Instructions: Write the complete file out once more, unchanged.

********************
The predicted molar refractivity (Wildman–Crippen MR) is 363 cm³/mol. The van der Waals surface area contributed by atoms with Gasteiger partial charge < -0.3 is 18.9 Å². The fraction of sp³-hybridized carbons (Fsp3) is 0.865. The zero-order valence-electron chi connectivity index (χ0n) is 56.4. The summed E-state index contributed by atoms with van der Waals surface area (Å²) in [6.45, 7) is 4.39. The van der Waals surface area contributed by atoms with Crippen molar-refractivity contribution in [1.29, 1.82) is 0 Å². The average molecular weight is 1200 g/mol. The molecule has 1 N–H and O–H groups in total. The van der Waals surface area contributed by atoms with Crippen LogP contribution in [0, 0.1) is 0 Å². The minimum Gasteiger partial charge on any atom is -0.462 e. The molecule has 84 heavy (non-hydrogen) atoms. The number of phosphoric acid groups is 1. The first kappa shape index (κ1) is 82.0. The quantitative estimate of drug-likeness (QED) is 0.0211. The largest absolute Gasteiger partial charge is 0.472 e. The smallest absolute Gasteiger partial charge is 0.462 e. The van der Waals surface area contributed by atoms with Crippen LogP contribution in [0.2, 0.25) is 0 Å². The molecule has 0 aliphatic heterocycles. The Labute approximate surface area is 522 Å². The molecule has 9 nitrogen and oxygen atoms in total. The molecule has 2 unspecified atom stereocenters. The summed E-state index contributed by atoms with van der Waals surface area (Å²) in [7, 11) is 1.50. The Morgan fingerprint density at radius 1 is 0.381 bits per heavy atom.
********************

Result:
The predicted molar refractivity (Wildman–Crippen MR) is 363 cm³/mol. The van der Waals surface area contributed by atoms with Gasteiger partial charge < -0.3 is 18.9 Å². The fraction of sp³-hybridized carbons (Fsp3) is 0.865. The zero-order valence-electron chi connectivity index (χ0n) is 56.4. The summed E-state index contributed by atoms with van der Waals surface area (Å²) in [6.45, 7) is 4.39. The van der Waals surface area contributed by atoms with Crippen molar-refractivity contribution in [1.29, 1.82) is 0 Å². The average molecular weight is 1200 g/mol. The molecule has 1 N–H and O–H groups in total. The van der Waals surface area contributed by atoms with Crippen LogP contribution in [0, 0.1) is 0 Å². The minimum Gasteiger partial charge on any atom is -0.462 e. The molecule has 84 heavy (non-hydrogen) atoms. The number of phosphoric acid groups is 1. The first kappa shape index (κ1) is 82.0. The quantitative estimate of drug-likeness (QED) is 0.0211. The largest absolute Gasteiger partial charge is 0.472 e. The smallest absolute Gasteiger partial charge is 0.462 e. The van der Waals surface area contributed by atoms with Crippen LogP contribution in [0.2, 0.25) is 0 Å². The molecule has 0 aliphatic heterocycles. The Labute approximate surface area is 522 Å². The molecule has 9 nitrogen and oxygen atoms in total. The molecule has 2 unspecified atom stereocenters. The summed E-state index contributed by atoms with van der Waals surface area (Å²) in [7, 11) is 1.50. The Morgan fingerprint density at radius 1 is 0.381 bits per heavy atom.